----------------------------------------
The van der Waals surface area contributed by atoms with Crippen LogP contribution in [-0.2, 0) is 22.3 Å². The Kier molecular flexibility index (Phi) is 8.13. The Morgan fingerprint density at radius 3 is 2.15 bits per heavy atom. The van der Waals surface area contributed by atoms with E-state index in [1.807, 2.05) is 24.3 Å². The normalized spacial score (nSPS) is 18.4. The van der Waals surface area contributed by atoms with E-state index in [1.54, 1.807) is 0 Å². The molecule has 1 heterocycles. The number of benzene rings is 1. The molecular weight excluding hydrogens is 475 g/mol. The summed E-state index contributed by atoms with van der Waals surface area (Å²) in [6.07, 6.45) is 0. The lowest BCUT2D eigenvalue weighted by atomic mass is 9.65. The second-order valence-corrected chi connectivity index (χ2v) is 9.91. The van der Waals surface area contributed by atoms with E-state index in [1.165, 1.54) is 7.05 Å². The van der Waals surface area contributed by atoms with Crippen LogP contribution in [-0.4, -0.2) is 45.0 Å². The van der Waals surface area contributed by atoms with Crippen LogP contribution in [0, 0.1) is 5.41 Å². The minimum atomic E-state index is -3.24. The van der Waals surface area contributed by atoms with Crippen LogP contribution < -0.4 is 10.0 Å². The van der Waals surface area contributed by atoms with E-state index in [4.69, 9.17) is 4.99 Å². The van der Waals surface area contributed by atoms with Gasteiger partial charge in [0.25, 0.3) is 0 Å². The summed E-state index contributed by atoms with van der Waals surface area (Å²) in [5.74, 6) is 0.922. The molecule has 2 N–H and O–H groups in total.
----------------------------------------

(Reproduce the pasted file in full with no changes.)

The van der Waals surface area contributed by atoms with Crippen LogP contribution in [-0.2, 0) is 22.3 Å². The Kier molecular flexibility index (Phi) is 8.13. The Morgan fingerprint density at radius 3 is 2.15 bits per heavy atom. The van der Waals surface area contributed by atoms with E-state index in [1.807, 2.05) is 24.3 Å². The normalized spacial score (nSPS) is 18.4. The van der Waals surface area contributed by atoms with E-state index in [1.54, 1.807) is 0 Å². The molecule has 1 heterocycles. The number of benzene rings is 1. The molecular weight excluding hydrogens is 475 g/mol. The summed E-state index contributed by atoms with van der Waals surface area (Å²) in [6.07, 6.45) is 0. The lowest BCUT2D eigenvalue weighted by atomic mass is 9.65. The second-order valence-corrected chi connectivity index (χ2v) is 9.91. The van der Waals surface area contributed by atoms with E-state index in [1.165, 1.54) is 7.05 Å². The van der Waals surface area contributed by atoms with Crippen LogP contribution in [-0.4, -0.2) is 45.0 Å². The van der Waals surface area contributed by atoms with Crippen LogP contribution in [0, 0.1) is 5.41 Å². The minimum atomic E-state index is -3.24. The van der Waals surface area contributed by atoms with Crippen LogP contribution < -0.4 is 10.0 Å². The van der Waals surface area contributed by atoms with E-state index in [4.69, 9.17) is 4.99 Å². The van der Waals surface area contributed by atoms with Gasteiger partial charge in [0.25, 0.3) is 0 Å². The summed E-state index contributed by atoms with van der Waals surface area (Å²) in [5.74, 6) is 0.922. The molecule has 2 N–H and O–H groups in total.